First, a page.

Allow me to introduce myself and my current situation, since this is my first blog.
I was working at a school in Mexico for one and a half years beginning in January, 2008.
85% of the students were from North America, and the rest were from Europe, Japan and South Korea.
During the summer about 100 people were studying at the school, which was the oldest language school in the town.
However many American students, who were the lifeline of the school, cancelled their plans to come to Mexico as a result of the United States financial crisis in autumn 2008.
In addition, public safety has deteriorated as a result of the drug war along the border between Mexico and the U.S.A.
Even more students from North America left Mexico because of constant U.S. reports of bad news from Mexico.
Lastly, Swine Flu hit Mexico in April, 2009.
In the end, there were only five students who remained at the school.
In reality, there was no panic in Mexico. The Mexicans did not even wear masks.
They just stopped going out to the bars for a few days. This is very unusual for Mexicans, who love eating and drinking with their “amigos”.
So life continued as normal, at least in the town where I lived.
A friend of mine went back to Japan on his parents orders, but unfortunately Swine Flu began to circulate around Japan immediately after he returned home.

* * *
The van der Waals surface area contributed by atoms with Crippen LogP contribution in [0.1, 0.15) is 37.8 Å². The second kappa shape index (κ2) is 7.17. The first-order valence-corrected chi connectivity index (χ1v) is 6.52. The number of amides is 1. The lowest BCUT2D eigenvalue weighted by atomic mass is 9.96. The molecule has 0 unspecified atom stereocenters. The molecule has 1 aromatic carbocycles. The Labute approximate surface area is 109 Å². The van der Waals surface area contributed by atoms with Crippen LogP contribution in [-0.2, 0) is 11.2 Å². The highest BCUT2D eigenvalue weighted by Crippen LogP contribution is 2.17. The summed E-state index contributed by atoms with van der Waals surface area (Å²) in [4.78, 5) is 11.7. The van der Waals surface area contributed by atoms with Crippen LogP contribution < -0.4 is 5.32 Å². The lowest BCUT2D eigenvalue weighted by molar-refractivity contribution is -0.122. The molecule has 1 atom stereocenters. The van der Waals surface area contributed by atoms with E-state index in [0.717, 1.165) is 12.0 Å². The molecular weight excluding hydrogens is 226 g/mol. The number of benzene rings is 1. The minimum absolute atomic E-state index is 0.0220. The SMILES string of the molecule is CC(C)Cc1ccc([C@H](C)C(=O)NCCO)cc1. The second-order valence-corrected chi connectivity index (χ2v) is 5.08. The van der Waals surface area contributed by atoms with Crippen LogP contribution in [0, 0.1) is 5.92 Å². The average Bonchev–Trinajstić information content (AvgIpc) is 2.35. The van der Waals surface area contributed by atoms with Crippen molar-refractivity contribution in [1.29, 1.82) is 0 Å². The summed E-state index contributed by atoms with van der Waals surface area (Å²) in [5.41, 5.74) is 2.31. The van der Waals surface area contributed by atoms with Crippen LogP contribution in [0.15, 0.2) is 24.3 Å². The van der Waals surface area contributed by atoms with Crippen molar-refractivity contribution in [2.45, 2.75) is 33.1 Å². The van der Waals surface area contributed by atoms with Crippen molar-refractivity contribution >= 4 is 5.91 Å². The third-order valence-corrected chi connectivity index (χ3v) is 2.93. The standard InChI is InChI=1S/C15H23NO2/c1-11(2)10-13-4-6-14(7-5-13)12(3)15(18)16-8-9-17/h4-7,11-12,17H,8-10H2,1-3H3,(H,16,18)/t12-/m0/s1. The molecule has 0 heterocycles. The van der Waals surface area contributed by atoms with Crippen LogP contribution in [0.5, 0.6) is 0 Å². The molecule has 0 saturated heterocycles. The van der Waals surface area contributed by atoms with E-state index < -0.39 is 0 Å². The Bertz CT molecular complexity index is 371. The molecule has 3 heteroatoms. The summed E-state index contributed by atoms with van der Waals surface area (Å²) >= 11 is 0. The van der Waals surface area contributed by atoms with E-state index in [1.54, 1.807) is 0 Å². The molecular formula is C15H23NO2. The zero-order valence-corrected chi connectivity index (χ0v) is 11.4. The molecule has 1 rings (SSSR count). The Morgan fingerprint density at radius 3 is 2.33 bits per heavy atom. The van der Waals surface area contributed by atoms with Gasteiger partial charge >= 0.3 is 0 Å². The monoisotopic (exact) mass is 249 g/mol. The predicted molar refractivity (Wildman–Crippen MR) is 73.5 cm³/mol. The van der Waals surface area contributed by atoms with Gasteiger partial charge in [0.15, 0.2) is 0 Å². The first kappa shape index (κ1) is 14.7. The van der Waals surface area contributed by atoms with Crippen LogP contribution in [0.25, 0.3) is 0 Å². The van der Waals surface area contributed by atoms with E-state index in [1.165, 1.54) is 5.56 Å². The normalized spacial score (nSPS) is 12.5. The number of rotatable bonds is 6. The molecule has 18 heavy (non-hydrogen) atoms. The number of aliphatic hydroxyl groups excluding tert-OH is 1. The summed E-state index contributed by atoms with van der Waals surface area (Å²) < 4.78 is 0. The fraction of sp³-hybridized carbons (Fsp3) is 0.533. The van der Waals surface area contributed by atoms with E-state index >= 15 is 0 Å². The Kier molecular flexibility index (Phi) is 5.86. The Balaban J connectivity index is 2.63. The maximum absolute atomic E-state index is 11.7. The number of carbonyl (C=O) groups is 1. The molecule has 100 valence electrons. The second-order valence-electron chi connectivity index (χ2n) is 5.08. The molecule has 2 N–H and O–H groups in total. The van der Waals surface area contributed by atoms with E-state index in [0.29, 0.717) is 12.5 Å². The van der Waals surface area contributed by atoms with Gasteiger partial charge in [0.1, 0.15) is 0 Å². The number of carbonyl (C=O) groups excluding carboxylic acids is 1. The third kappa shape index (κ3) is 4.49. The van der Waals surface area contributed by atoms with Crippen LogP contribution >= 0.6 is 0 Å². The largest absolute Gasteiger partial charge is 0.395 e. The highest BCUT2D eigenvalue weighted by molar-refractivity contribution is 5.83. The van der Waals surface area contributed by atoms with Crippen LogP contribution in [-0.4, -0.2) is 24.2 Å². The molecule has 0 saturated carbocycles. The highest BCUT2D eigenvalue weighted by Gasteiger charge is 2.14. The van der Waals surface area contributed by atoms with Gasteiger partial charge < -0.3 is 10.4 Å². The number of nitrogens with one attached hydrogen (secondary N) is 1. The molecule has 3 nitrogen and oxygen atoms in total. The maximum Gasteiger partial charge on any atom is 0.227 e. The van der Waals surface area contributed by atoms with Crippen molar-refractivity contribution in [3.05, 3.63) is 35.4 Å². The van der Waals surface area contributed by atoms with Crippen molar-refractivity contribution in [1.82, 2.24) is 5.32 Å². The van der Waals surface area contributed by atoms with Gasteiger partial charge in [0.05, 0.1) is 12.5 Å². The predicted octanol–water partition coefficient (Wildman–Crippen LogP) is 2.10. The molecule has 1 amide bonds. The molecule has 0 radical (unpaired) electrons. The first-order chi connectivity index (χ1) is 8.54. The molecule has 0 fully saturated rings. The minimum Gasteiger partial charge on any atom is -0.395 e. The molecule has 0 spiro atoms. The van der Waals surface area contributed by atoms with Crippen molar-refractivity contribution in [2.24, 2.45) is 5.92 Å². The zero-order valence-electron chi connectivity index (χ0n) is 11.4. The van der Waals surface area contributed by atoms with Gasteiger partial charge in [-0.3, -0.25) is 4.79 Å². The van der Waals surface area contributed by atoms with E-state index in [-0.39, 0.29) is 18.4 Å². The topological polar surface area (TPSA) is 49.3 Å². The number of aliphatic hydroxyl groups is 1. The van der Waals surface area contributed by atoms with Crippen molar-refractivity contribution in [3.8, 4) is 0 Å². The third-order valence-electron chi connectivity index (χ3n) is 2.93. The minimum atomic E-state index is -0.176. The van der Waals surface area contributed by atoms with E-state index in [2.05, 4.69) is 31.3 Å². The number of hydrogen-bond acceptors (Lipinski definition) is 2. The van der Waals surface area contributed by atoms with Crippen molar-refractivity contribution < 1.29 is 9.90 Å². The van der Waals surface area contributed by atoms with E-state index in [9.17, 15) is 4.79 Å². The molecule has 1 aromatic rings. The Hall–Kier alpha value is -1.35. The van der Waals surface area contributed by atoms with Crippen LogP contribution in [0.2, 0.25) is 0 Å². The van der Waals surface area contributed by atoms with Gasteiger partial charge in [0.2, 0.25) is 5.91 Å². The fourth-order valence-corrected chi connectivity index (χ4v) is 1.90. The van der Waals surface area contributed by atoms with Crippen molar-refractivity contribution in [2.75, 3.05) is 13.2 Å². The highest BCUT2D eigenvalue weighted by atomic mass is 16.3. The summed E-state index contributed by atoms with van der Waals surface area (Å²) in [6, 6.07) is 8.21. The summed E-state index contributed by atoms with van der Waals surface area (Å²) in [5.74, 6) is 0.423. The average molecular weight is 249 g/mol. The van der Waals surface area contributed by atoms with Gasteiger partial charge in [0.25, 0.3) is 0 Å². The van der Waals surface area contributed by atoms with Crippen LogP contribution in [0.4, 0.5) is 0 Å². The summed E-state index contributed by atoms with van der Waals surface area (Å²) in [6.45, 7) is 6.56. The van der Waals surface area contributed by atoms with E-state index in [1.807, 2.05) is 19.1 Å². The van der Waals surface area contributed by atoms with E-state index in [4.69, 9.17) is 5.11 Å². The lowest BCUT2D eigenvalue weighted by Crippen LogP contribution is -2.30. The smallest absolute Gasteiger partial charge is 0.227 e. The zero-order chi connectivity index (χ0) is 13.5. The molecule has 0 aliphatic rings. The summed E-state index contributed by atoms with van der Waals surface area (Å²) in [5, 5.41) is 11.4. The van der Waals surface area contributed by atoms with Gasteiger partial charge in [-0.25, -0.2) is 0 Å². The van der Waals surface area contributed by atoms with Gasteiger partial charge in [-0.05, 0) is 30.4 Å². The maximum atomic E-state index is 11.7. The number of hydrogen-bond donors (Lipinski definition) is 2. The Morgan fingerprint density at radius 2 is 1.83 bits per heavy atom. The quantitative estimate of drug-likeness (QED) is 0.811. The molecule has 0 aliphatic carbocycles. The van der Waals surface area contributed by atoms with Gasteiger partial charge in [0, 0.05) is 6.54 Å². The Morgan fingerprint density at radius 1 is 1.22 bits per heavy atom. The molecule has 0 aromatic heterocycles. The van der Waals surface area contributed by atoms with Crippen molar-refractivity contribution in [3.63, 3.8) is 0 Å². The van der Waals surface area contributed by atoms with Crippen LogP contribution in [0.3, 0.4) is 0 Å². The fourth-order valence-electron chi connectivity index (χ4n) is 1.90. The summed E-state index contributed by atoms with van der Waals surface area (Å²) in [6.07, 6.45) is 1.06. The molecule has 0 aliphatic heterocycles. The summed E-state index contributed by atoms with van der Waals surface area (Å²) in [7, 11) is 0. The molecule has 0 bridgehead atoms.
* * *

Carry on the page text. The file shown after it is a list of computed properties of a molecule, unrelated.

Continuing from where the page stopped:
That was the moment I realized that there is nowhere absolutely safe in this world.
I left the job in Mexico, and while I stayed in San Francisco for several months and had a lots of fun, I got news that the school had closed due to financial trouble.
I'm from Kobe.
When I was in the six grade of elementary school, The Hanshin Earthquake occurred.
I didn’t even understand what I was afraid of. My knees trembled all day long.
All the basic services in Kobe were disrupted, but my mom said to me,
“Your family and the house are safe, so look for something you can do to help.”
I went to an assembly hall with my sister.
“can we help with something?”
The women, who were preparing supplies for distribution, said that they didn’t need our help.
Before long, we found a poster asking for volunteers for the Kobe City hospital, where I was born.
We took water jugs from the water cart and carried them to each floor of the hospital.
"What a good girl!"
Some of the patients said to me, and I was a little proud.
I also got excited because I got to see the room for new-born babies.
I kept helping at the hospital in the mornings, even after school had restarted.
I finished helping after water once again began flowing from the faucets.
Even though it was a small accomplishment, I did what I could do.
Videos of the large earthquake and tsunami were broadcast all over the world.
Miyagi and Kyoto seem the same to foreigners who don't know much about Japan.
A negative impression has spread about Japan because of the earthquake and concerns over radiation from the nuclear plant emergency.
Unfortunately, foreign tourists may not choose Japan as a destination, with the exception of those people who have a specific reason for visiting.
The travel industry in Japan has entered a black hole.
However, I am working hard to make guests feel welcome in Kyoto, despite the disaster, and emphasize the high energy of the people of Japan.
That is what I can do.
Amor y Paz,